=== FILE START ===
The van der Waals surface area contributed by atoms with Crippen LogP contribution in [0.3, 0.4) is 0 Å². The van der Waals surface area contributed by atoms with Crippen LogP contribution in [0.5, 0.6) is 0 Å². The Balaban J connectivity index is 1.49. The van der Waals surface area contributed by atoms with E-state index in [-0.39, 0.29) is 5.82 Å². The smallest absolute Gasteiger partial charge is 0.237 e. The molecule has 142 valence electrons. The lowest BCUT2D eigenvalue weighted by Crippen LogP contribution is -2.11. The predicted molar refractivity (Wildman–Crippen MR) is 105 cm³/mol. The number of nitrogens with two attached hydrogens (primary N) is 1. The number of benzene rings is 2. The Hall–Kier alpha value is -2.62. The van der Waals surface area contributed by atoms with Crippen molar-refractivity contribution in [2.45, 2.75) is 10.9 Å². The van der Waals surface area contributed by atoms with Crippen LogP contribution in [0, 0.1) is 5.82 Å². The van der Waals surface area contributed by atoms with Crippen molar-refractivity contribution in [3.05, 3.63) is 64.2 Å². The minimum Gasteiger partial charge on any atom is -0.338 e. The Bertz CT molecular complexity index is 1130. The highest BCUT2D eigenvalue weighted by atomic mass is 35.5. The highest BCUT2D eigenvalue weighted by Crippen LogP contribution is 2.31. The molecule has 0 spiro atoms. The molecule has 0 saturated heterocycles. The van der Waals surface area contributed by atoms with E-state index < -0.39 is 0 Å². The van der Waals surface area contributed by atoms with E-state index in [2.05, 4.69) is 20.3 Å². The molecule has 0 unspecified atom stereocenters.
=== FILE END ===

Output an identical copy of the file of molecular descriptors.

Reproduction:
The van der Waals surface area contributed by atoms with Crippen LogP contribution in [0.3, 0.4) is 0 Å². The van der Waals surface area contributed by atoms with Crippen LogP contribution in [0.5, 0.6) is 0 Å². The Balaban J connectivity index is 1.49. The van der Waals surface area contributed by atoms with E-state index in [-0.39, 0.29) is 5.82 Å². The smallest absolute Gasteiger partial charge is 0.237 e. The molecule has 142 valence electrons. The lowest BCUT2D eigenvalue weighted by Crippen LogP contribution is -2.11. The predicted molar refractivity (Wildman–Crippen MR) is 105 cm³/mol. The number of nitrogens with two attached hydrogens (primary N) is 1. The number of benzene rings is 2. The Hall–Kier alpha value is -2.62. The van der Waals surface area contributed by atoms with Crippen molar-refractivity contribution in [2.45, 2.75) is 10.9 Å². The van der Waals surface area contributed by atoms with Crippen LogP contribution in [0, 0.1) is 5.82 Å². The van der Waals surface area contributed by atoms with Crippen molar-refractivity contribution in [3.05, 3.63) is 64.2 Å². The minimum Gasteiger partial charge on any atom is -0.338 e. The Bertz CT molecular complexity index is 1130. The highest BCUT2D eigenvalue weighted by atomic mass is 35.5. The highest BCUT2D eigenvalue weighted by Crippen LogP contribution is 2.31. The molecule has 0 spiro atoms. The molecule has 0 saturated heterocycles. The van der Waals surface area contributed by atoms with E-state index < -0.39 is 0 Å². The van der Waals surface area contributed by atoms with E-state index in [2.05, 4.69) is 20.3 Å². The molecule has 0 unspecified atom stereocenters.